immediately after apprehending him, despite the fact that Mr. Eaddy offered absolutely no resistance. Mr. Eaddy was stunned and unable to stand as a result of the unlawful strike. Jemiola then began to drag Mr. Eaddy to the back of a single family residence on Carmel Street, New Haven, CT. 43. On information and belief, defendant Colon directed Jemiola to Cuff him. You

know how. Jemiola then handcuffed Mr. Eaddy excessively tight, causing loss of circulation to his hands and numbness. Jemiola then resumed dragging Mr. Eaddy to the back of the residence. 44. On information and belief, Minardi arrived after Mr. Eaddy was handcuffed, but

prior to Jemiola dragging Mr. Eaddy behind the residence. 45. Jemiola then delivered three more unlawful strikes to the back of Mr. Eaddys

head and neck with a solid object, after reaching a secluded area behind the house. Mr. Eaddy heard the bones in his neck break and crush during the course of the beating, and the entire left side of his body go numb. As a result, Mr. Eaddy was unable to move and asked Cacela, Dudley, Jemiola, Colon, Minardi, Formica, Canace and/or John Does to transport him to the hospital. 46. On information and belief, Colon replied, Thats what you get when you run.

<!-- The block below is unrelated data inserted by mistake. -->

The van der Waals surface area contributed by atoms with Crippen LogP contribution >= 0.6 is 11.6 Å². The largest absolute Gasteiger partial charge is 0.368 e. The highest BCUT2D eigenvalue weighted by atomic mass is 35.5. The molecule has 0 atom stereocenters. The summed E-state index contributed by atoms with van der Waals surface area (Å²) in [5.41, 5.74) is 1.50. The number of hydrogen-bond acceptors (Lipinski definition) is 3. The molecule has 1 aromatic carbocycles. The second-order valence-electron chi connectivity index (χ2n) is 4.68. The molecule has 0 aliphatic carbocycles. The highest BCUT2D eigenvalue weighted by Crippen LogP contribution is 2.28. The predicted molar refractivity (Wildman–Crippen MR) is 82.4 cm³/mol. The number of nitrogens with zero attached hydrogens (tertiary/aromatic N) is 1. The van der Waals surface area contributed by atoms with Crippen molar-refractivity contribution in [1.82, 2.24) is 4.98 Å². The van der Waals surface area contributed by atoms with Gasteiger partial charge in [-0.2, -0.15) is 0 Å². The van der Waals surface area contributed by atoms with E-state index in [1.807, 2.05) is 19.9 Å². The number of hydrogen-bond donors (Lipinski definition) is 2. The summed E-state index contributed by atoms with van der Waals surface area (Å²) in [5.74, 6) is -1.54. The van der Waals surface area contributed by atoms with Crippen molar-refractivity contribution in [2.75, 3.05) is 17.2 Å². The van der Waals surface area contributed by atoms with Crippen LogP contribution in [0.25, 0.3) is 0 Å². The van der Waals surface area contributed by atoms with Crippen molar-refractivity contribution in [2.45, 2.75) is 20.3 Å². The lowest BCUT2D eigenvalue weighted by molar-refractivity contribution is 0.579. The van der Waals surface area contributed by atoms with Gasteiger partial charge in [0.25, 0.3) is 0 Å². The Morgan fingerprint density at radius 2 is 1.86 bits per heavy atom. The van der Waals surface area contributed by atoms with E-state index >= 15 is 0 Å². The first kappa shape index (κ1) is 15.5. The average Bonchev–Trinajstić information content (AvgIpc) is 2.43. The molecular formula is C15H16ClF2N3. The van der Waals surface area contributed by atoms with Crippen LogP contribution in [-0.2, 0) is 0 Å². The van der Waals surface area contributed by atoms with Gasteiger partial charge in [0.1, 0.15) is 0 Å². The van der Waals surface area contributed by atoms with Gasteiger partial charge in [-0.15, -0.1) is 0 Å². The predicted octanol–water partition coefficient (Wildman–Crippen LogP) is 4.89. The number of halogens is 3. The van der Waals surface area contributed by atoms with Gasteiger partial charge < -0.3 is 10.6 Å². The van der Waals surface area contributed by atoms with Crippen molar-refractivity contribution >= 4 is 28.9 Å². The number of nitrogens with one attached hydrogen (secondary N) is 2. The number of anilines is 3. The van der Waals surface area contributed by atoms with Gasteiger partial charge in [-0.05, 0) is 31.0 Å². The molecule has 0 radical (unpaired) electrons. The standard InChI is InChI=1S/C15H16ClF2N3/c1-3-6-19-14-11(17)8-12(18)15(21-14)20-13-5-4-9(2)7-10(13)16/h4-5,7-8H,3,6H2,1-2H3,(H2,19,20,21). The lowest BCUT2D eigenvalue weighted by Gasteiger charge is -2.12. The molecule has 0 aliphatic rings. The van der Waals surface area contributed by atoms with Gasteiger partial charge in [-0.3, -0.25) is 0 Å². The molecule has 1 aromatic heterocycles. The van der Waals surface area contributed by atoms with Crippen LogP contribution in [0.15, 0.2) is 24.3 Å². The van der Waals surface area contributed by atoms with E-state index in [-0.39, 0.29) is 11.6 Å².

Drag him. Jemiola directed Mr. Eaddy to get up. Mr. Eaddy replied that he was unable to get up, and again asked to be taken to a hospital. 47. On information and belief, Colon and Formica picked Mr. Eaddy up by his arms

and brought him to a paddy wagon, with his feet dragging on the floor. 48. On information and belief, in light of Mr. Eaddy's signs of severe physical injuries

and mode of injury, emergency medical protocol required that Mr. Eaddy's head, neck and upper torso be immobilized; Cacela, Dudley, Jemiola, Colon, Minardi, Formica, Canace and John Does 10

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knew of said protocol; but they negligently, recklessly or intentionally refused to follow protocol or provide emergency medical care. 49. On information and belief, Jemiola, Cacela, Canace, Dudley and/or Minardi

accompanied Mr. Eaddy to the paddy wagon. Mr. Eaddy. Mr. Eaddy asked said defendants to transport him to the hospital upon arriving at the paddy wagon. All said defendants refused to do so, and failed to request emergency medical care on Mr. Eaddy's behalf, in violation of NHPD policy, custom and practice. 50. Mr. Eaddy was subsequently taken to the holding center at One Union Avenue,